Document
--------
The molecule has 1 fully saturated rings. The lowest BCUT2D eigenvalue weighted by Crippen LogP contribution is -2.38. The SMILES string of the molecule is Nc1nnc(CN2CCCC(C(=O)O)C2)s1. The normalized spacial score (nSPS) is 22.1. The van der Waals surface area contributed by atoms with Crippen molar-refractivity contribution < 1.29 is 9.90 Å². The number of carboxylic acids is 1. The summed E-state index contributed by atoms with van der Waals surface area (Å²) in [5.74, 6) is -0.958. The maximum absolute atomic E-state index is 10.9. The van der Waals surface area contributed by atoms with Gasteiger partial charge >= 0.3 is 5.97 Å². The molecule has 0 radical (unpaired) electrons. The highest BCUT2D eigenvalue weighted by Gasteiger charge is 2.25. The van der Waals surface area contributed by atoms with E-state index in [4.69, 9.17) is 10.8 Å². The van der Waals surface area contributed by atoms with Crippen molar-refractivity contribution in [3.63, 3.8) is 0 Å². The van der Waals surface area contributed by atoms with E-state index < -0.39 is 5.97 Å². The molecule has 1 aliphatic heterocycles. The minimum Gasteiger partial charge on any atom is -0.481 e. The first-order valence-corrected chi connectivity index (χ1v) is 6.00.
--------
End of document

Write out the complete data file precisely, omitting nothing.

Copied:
The molecule has 1 fully saturated rings. The lowest BCUT2D eigenvalue weighted by Crippen LogP contribution is -2.38. The SMILES string of the molecule is Nc1nnc(CN2CCCC(C(=O)O)C2)s1. The normalized spacial score (nSPS) is 22.1. The van der Waals surface area contributed by atoms with Crippen molar-refractivity contribution < 1.29 is 9.90 Å². The number of carboxylic acids is 1. The summed E-state index contributed by atoms with van der Waals surface area (Å²) in [5.74, 6) is -0.958. The maximum absolute atomic E-state index is 10.9. The van der Waals surface area contributed by atoms with Gasteiger partial charge >= 0.3 is 5.97 Å². The molecule has 0 radical (unpaired) electrons. The highest BCUT2D eigenvalue weighted by Gasteiger charge is 2.25. The van der Waals surface area contributed by atoms with E-state index in [4.69, 9.17) is 10.8 Å². The van der Waals surface area contributed by atoms with Crippen molar-refractivity contribution in [3.63, 3.8) is 0 Å². The van der Waals surface area contributed by atoms with E-state index < -0.39 is 5.97 Å². The molecule has 1 aliphatic heterocycles. The minimum Gasteiger partial charge on any atom is -0.481 e. The first-order valence-corrected chi connectivity index (χ1v) is 6.00.